Menu Right Rounded 115
Oval V 75x150
Menu Right Rounded 125
Oval V 100x200
Menu Right Rounded 135
Oval H 60x30
Menu Right Rounded 145
Oval H 100x50
Menu Right Rounded 155
Oval H 150x75
Menu Right Rounded 165
Oval H 200x100
Menu Right Rounded 175
Picture Frame
Menu Right Rounded 185
Quad Line
Menu Right Rounded 195
Single Line
Menu Rounded Spacer - Vertical
Windows Style Popup
Menu Rounded Spacer - Horizontal
Window Style Popup (Status Bar)
Menu Top Rounded 55
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Programming
"^" Button Commands
These Button Commands are used in NetLinx Studio and are case insensitive.
All commands that begin with "^" have the capability of assigning a variable text address range and
button state range. A device must first be defined in the NetLinx programming language with values
for the Device: Port : System (in all programming examples - Panel is used in place of these values).
Variable text ranges allow you to target 1 or more variable text channels in a single
command.
Button State ranges allow you to target 1 or more states of a variable text button with a single
command.
"." Character is used for the 'through' notation, also the "&" character is used for the 'And'
notation.
"^" Button Commands
^ANI
Run a button
animation
(in 1/10 second).
Syntax:
"'^ANI-<vt addr range>,<start state>,<end state>,<time>'"
Variable:
variable text address range = 1 - 4000.
start state = Beginning of button state (0= current state).
end state = End of button state.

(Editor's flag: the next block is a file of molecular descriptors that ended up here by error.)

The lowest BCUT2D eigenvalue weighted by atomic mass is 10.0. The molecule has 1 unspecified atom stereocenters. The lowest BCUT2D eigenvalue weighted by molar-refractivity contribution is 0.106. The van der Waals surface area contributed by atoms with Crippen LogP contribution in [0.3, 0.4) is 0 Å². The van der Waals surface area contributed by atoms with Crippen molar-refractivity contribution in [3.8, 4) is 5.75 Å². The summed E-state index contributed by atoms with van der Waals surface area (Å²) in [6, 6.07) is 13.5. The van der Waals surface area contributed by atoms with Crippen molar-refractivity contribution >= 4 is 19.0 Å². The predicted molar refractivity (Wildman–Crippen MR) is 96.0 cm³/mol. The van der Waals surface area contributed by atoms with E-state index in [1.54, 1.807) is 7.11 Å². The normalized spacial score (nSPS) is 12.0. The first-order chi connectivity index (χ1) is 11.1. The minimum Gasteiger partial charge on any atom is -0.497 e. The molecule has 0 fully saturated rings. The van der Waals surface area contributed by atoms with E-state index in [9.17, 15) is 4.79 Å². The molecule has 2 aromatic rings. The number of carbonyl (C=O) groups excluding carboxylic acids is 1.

time = In 1/10 second intervals.
Example:
SEND_COMMAND Panel,"'^ANI-500,1,25,100'"
Runs a button animation at text range 500 from state 1 to state 25 for 10 second.
^APF
Add page flip
action to a button
if it does not
already exist.
Syntax:
"'^APF-<vt addr range>,<page flip action>,<page name>'"
Variable:
variable text address range = 1 - 4000.
page flip action =
Stan[dardPage] - Flip to standard page
Prev[iousPage] - Flip to previous page
Show[Popup] - Show Popup page
Hide[Popup] - Hide Popup page
Togg[lePopup] - Toggle popup state
ClearG[roup] - Clear popup page group from all pages
ClearP[age] - Clear all popup pages from a page with the
specified page name
ClearA[ll] - Clear all popup pages from all pages
page name = 1 - 50 ASCII characters.
Example:
SEND COMMAND Panel,"'^APF-400,Stan,Main Page'"
Assigns a button to a standard page flip with page name 'Main Page'.
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Programming
"^" Button Commands (Cont.)
^BAT
Append
non-unicode text.
Syntax:
"'^BAT-<vt addr range>,<button states range>,<new text>'"
Variable:
variable text address range = 1 - 4000.
button states range = 1 - 256 for multi-state buttons (0 = All states, for General buttons
1 = Off state and 2 = On state).
new text = 1 - 50 ASCII characters.
Example:
SEND_COMMAND Panel,"'^BAT-520,1,Enter City'"
Appends the text 'Enter City' to the button’s OFF state.
^BAU
Same format as ^UNI.
Append